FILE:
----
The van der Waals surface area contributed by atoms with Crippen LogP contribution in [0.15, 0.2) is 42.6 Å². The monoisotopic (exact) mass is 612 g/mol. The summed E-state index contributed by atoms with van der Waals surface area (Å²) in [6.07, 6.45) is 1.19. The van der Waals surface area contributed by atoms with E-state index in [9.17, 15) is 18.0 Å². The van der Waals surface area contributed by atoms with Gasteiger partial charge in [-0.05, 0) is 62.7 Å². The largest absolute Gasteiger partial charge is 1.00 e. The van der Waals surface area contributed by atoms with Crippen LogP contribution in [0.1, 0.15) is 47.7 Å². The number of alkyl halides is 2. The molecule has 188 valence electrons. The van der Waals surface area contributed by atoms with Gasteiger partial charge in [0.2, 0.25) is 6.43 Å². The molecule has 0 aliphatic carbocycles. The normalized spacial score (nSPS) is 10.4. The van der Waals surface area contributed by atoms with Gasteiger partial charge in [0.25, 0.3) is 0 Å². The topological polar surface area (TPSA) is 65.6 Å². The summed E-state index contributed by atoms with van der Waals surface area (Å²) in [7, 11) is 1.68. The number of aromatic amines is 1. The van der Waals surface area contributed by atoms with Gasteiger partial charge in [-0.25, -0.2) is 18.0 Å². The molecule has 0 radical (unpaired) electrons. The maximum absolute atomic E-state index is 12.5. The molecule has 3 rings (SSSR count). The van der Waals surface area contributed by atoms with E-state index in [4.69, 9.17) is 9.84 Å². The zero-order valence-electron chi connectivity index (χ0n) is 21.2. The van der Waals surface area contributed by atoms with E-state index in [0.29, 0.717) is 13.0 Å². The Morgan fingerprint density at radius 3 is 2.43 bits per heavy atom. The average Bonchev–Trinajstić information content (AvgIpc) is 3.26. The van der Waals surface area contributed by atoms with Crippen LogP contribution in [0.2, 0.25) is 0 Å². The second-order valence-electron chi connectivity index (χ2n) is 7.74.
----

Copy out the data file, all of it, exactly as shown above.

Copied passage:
The van der Waals surface area contributed by atoms with Crippen LogP contribution in [0.15, 0.2) is 42.6 Å². The monoisotopic (exact) mass is 612 g/mol. The summed E-state index contributed by atoms with van der Waals surface area (Å²) in [6.07, 6.45) is 1.19. The van der Waals surface area contributed by atoms with E-state index in [9.17, 15) is 18.0 Å². The van der Waals surface area contributed by atoms with Gasteiger partial charge in [-0.05, 0) is 62.7 Å². The largest absolute Gasteiger partial charge is 1.00 e. The van der Waals surface area contributed by atoms with Crippen LogP contribution in [0.1, 0.15) is 47.7 Å². The number of alkyl halides is 2. The molecule has 188 valence electrons. The van der Waals surface area contributed by atoms with Gasteiger partial charge in [0.2, 0.25) is 6.43 Å². The molecule has 0 aliphatic carbocycles. The normalized spacial score (nSPS) is 10.4. The van der Waals surface area contributed by atoms with Gasteiger partial charge in [0.25, 0.3) is 0 Å². The topological polar surface area (TPSA) is 65.6 Å². The summed E-state index contributed by atoms with van der Waals surface area (Å²) in [7, 11) is 1.68. The number of aromatic amines is 1. The van der Waals surface area contributed by atoms with Gasteiger partial charge in [-0.25, -0.2) is 18.0 Å². The molecule has 0 radical (unpaired) electrons. The maximum absolute atomic E-state index is 12.5. The molecule has 3 rings (SSSR count). The van der Waals surface area contributed by atoms with E-state index in [4.69, 9.17) is 9.84 Å². The zero-order valence-electron chi connectivity index (χ0n) is 21.2. The van der Waals surface area contributed by atoms with E-state index in [0.29, 0.717) is 13.0 Å². The Morgan fingerprint density at radius 3 is 2.43 bits per heavy atom. The average Bonchev–Trinajstić information content (AvgIpc) is 3.26. The van der Waals surface area contributed by atoms with Crippen LogP contribution in [0.2, 0.25) is 0 Å². The second-order valence-electron chi connectivity index (χ2n) is 7.74.